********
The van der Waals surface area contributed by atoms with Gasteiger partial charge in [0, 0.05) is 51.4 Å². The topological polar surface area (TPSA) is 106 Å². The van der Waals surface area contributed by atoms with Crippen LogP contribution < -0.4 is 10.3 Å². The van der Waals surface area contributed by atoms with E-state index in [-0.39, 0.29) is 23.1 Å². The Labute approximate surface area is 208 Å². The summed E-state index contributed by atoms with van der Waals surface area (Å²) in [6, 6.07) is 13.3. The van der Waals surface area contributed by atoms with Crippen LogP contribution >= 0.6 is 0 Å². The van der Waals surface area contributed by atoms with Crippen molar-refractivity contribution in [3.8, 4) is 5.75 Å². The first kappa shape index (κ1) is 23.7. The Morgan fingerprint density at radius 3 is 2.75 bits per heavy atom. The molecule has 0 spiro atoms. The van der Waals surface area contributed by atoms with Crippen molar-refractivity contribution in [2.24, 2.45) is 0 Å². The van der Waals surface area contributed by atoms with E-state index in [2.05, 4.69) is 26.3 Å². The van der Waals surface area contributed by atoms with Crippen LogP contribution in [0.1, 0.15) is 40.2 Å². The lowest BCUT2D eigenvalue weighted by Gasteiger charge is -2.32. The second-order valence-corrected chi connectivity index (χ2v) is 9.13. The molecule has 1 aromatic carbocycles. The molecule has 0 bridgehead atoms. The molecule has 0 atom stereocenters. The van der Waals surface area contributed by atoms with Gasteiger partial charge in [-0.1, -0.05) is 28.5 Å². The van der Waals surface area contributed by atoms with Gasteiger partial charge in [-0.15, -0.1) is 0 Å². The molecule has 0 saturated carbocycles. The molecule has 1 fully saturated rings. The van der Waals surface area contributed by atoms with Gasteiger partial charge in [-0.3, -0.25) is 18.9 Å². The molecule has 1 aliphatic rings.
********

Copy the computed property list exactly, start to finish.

The van der Waals surface area contributed by atoms with Gasteiger partial charge in [0, 0.05) is 51.4 Å². The topological polar surface area (TPSA) is 106 Å². The van der Waals surface area contributed by atoms with Crippen LogP contribution < -0.4 is 10.3 Å². The van der Waals surface area contributed by atoms with E-state index in [-0.39, 0.29) is 23.1 Å². The Labute approximate surface area is 208 Å². The summed E-state index contributed by atoms with van der Waals surface area (Å²) in [6, 6.07) is 13.3. The van der Waals surface area contributed by atoms with Crippen LogP contribution >= 0.6 is 0 Å². The van der Waals surface area contributed by atoms with Crippen molar-refractivity contribution in [3.8, 4) is 5.75 Å². The first kappa shape index (κ1) is 23.7. The Morgan fingerprint density at radius 3 is 2.75 bits per heavy atom. The molecule has 0 spiro atoms. The van der Waals surface area contributed by atoms with Crippen molar-refractivity contribution in [2.24, 2.45) is 0 Å². The van der Waals surface area contributed by atoms with E-state index in [2.05, 4.69) is 26.3 Å². The van der Waals surface area contributed by atoms with Crippen LogP contribution in [0.1, 0.15) is 40.2 Å². The lowest BCUT2D eigenvalue weighted by Gasteiger charge is -2.32. The second-order valence-corrected chi connectivity index (χ2v) is 9.13. The molecule has 1 aromatic carbocycles. The molecule has 0 bridgehead atoms. The molecule has 0 atom stereocenters. The van der Waals surface area contributed by atoms with Gasteiger partial charge in [-0.1, -0.05) is 28.5 Å². The van der Waals surface area contributed by atoms with Gasteiger partial charge in [-0.15, -0.1) is 0 Å². The molecule has 0 saturated carbocycles. The molecule has 1 fully saturated rings. The van der Waals surface area contributed by atoms with Gasteiger partial charge in [-0.3, -0.25) is 18.9 Å². The molecule has 1 aliphatic rings.